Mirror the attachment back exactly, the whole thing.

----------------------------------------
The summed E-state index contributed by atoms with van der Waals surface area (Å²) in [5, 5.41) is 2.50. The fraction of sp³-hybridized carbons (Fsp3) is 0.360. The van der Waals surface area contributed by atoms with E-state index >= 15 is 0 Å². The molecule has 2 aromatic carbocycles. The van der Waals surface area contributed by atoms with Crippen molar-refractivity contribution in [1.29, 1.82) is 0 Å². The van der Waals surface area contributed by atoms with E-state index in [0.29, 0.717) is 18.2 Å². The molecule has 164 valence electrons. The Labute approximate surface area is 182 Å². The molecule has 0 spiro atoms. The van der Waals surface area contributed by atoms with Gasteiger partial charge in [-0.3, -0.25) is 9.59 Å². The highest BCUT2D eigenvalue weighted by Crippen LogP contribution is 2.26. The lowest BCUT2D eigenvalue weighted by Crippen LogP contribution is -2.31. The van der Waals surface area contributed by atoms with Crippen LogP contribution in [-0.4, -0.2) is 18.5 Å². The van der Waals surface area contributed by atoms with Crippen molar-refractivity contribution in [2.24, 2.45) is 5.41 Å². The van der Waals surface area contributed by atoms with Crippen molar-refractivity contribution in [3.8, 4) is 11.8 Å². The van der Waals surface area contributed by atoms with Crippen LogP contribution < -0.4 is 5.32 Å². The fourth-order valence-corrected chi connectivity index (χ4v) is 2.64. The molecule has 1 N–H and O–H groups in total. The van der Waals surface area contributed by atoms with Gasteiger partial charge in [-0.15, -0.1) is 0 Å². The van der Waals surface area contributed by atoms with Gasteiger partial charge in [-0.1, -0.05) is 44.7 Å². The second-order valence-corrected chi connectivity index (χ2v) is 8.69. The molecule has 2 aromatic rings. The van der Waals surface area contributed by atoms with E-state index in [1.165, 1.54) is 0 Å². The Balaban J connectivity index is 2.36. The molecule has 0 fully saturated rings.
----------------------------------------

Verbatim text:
The summed E-state index contributed by atoms with van der Waals surface area (Å²) in [5, 5.41) is 2.50. The fraction of sp³-hybridized carbons (Fsp3) is 0.360. The van der Waals surface area contributed by atoms with E-state index >= 15 is 0 Å². The molecule has 2 aromatic carbocycles. The van der Waals surface area contributed by atoms with Crippen molar-refractivity contribution in [1.29, 1.82) is 0 Å². The van der Waals surface area contributed by atoms with E-state index in [0.29, 0.717) is 18.2 Å². The molecule has 164 valence electrons. The Labute approximate surface area is 182 Å². The molecule has 0 spiro atoms. The van der Waals surface area contributed by atoms with Gasteiger partial charge in [-0.3, -0.25) is 9.59 Å². The highest BCUT2D eigenvalue weighted by Crippen LogP contribution is 2.26. The lowest BCUT2D eigenvalue weighted by Crippen LogP contribution is -2.31. The van der Waals surface area contributed by atoms with Crippen LogP contribution in [-0.4, -0.2) is 18.5 Å². The van der Waals surface area contributed by atoms with Crippen molar-refractivity contribution in [2.24, 2.45) is 5.41 Å². The van der Waals surface area contributed by atoms with Crippen molar-refractivity contribution in [3.8, 4) is 11.8 Å². The van der Waals surface area contributed by atoms with Crippen LogP contribution < -0.4 is 5.32 Å². The fourth-order valence-corrected chi connectivity index (χ4v) is 2.64. The molecule has 1 N–H and O–H groups in total. The van der Waals surface area contributed by atoms with Gasteiger partial charge in [-0.15, -0.1) is 0 Å². The van der Waals surface area contributed by atoms with Gasteiger partial charge in [-0.1, -0.05) is 44.7 Å². The second-order valence-corrected chi connectivity index (χ2v) is 8.69. The molecule has 2 aromatic rings. The van der Waals surface area contributed by atoms with E-state index in [1.165, 1.54) is 0 Å². The Balaban J connectivity index is 2.36. The molecule has 0 fully saturated rings.